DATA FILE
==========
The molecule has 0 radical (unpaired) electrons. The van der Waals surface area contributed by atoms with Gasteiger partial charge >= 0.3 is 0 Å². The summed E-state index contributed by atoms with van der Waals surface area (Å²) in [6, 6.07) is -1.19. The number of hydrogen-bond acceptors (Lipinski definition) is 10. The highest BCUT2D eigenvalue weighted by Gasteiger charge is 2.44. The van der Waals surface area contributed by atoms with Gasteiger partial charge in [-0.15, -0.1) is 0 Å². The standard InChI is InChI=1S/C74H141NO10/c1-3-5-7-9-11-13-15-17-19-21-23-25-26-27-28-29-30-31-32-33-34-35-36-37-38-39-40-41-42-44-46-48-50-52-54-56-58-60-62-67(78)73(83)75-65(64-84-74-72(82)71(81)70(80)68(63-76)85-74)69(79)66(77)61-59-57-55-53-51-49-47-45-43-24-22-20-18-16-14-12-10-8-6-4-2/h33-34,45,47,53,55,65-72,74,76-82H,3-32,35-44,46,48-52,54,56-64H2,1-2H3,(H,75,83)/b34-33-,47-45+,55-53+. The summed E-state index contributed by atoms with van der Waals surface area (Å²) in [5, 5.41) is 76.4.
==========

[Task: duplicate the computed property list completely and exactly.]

The molecule has 0 radical (unpaired) electrons. The van der Waals surface area contributed by atoms with Gasteiger partial charge >= 0.3 is 0 Å². The summed E-state index contributed by atoms with van der Waals surface area (Å²) in [6, 6.07) is -1.19. The number of hydrogen-bond acceptors (Lipinski definition) is 10. The highest BCUT2D eigenvalue weighted by Gasteiger charge is 2.44. The van der Waals surface area contributed by atoms with Gasteiger partial charge in [-0.15, -0.1) is 0 Å². The standard InChI is InChI=1S/C74H141NO10/c1-3-5-7-9-11-13-15-17-19-21-23-25-26-27-28-29-30-31-32-33-34-35-36-37-38-39-40-41-42-44-46-48-50-52-54-56-58-60-62-67(78)73(83)75-65(64-84-74-72(82)71(81)70(80)68(63-76)85-74)69(79)66(77)61-59-57-55-53-51-49-47-45-43-24-22-20-18-16-14-12-10-8-6-4-2/h33-34,45,47,53,55,65-72,74,76-82H,3-32,35-44,46,48-52,54,56-64H2,1-2H3,(H,75,83)/b34-33-,47-45+,55-53+. The summed E-state index contributed by atoms with van der Waals surface area (Å²) in [5, 5.41) is 76.4.